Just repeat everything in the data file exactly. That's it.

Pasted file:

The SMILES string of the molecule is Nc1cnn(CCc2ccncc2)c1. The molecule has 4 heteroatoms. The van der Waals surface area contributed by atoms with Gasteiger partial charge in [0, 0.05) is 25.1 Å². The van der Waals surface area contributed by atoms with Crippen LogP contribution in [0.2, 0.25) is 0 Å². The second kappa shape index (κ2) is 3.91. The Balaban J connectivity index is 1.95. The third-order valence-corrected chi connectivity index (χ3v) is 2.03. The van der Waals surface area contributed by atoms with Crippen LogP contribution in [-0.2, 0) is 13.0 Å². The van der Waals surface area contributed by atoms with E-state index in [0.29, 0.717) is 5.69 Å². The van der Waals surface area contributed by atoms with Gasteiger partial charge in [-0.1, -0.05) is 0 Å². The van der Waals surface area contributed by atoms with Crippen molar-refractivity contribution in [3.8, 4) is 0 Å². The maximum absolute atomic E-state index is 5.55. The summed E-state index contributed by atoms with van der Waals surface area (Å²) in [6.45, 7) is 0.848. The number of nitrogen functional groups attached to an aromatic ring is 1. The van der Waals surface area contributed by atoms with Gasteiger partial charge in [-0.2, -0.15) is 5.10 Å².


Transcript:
The SMILES string of the molecule is Nc1cnn(CCc2ccncc2)c1. The molecule has 4 heteroatoms. The van der Waals surface area contributed by atoms with Gasteiger partial charge in [0, 0.05) is 25.1 Å². The van der Waals surface area contributed by atoms with Crippen LogP contribution in [0.2, 0.25) is 0 Å². The second kappa shape index (κ2) is 3.91. The Balaban J connectivity index is 1.95. The third-order valence-corrected chi connectivity index (χ3v) is 2.03. The van der Waals surface area contributed by atoms with Crippen LogP contribution in [-0.2, 0) is 13.0 Å². The van der Waals surface area contributed by atoms with E-state index in [0.29, 0.717) is 5.69 Å². The van der Waals surface area contributed by atoms with Gasteiger partial charge in [-0.1, -0.05) is 0 Å². The van der Waals surface area contributed by atoms with Crippen molar-refractivity contribution in [3.8, 4) is 0 Å². The maximum absolute atomic E-state index is 5.55. The summed E-state index contributed by atoms with van der Waals surface area (Å²) in [6.45, 7) is 0.848. The number of nitrogen functional groups attached to an aromatic ring is 1. The van der Waals surface area contributed by atoms with Gasteiger partial charge in [-0.2, -0.15) is 5.10 Å².